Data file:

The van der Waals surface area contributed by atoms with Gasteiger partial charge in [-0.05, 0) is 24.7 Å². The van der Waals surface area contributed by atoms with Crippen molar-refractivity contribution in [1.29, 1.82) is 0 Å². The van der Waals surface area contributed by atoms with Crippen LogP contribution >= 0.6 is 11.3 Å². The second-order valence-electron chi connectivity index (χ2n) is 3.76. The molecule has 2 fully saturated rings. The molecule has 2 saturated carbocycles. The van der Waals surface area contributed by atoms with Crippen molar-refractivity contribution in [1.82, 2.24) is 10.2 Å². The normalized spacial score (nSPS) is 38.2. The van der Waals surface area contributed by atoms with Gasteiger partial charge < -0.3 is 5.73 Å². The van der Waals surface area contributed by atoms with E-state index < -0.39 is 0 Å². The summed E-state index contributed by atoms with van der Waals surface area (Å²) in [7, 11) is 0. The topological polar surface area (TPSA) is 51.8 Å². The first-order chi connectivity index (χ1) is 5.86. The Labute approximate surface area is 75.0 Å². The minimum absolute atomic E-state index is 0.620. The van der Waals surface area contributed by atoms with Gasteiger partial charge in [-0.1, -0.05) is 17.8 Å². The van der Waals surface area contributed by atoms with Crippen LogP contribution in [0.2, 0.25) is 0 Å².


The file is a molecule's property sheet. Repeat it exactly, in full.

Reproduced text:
The van der Waals surface area contributed by atoms with Gasteiger partial charge in [-0.05, 0) is 24.7 Å². The van der Waals surface area contributed by atoms with Crippen molar-refractivity contribution in [1.29, 1.82) is 0 Å². The van der Waals surface area contributed by atoms with Crippen LogP contribution >= 0.6 is 11.3 Å². The second-order valence-electron chi connectivity index (χ2n) is 3.76. The molecule has 2 fully saturated rings. The molecule has 2 saturated carbocycles. The van der Waals surface area contributed by atoms with Crippen molar-refractivity contribution in [1.82, 2.24) is 10.2 Å². The normalized spacial score (nSPS) is 38.2. The van der Waals surface area contributed by atoms with Gasteiger partial charge < -0.3 is 5.73 Å². The van der Waals surface area contributed by atoms with E-state index < -0.39 is 0 Å². The summed E-state index contributed by atoms with van der Waals surface area (Å²) in [7, 11) is 0. The topological polar surface area (TPSA) is 51.8 Å². The first-order chi connectivity index (χ1) is 5.86. The Labute approximate surface area is 75.0 Å². The minimum absolute atomic E-state index is 0.620. The van der Waals surface area contributed by atoms with Gasteiger partial charge in [-0.1, -0.05) is 17.8 Å². The van der Waals surface area contributed by atoms with Crippen LogP contribution in [0.2, 0.25) is 0 Å².